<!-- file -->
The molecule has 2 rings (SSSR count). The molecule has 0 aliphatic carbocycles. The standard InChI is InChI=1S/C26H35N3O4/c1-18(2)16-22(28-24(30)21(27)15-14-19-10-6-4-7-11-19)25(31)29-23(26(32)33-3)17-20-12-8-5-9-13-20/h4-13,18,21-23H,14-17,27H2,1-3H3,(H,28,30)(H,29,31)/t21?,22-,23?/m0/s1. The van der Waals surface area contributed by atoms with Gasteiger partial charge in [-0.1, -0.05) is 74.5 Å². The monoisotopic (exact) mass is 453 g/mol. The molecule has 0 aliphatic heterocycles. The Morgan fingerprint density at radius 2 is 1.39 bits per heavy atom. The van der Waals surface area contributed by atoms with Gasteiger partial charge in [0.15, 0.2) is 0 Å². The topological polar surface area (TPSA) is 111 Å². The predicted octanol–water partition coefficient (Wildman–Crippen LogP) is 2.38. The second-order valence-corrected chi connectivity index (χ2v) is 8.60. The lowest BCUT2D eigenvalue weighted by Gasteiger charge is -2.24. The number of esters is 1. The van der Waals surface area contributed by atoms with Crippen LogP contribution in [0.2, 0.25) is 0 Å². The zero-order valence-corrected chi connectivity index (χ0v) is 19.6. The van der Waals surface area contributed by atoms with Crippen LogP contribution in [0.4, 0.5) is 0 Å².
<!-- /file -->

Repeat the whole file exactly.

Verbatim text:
The molecule has 2 rings (SSSR count). The molecule has 0 aliphatic carbocycles. The standard InChI is InChI=1S/C26H35N3O4/c1-18(2)16-22(28-24(30)21(27)15-14-19-10-6-4-7-11-19)25(31)29-23(26(32)33-3)17-20-12-8-5-9-13-20/h4-13,18,21-23H,14-17,27H2,1-3H3,(H,28,30)(H,29,31)/t21?,22-,23?/m0/s1. The van der Waals surface area contributed by atoms with Gasteiger partial charge in [-0.1, -0.05) is 74.5 Å². The monoisotopic (exact) mass is 453 g/mol. The molecule has 0 aliphatic heterocycles. The Morgan fingerprint density at radius 2 is 1.39 bits per heavy atom. The van der Waals surface area contributed by atoms with Gasteiger partial charge in [0.15, 0.2) is 0 Å². The topological polar surface area (TPSA) is 111 Å². The predicted octanol–water partition coefficient (Wildman–Crippen LogP) is 2.38. The second-order valence-corrected chi connectivity index (χ2v) is 8.60. The lowest BCUT2D eigenvalue weighted by Gasteiger charge is -2.24. The number of esters is 1. The van der Waals surface area contributed by atoms with Crippen LogP contribution in [0.2, 0.25) is 0 Å². The zero-order valence-corrected chi connectivity index (χ0v) is 19.6. The van der Waals surface area contributed by atoms with Crippen LogP contribution in [0.4, 0.5) is 0 Å².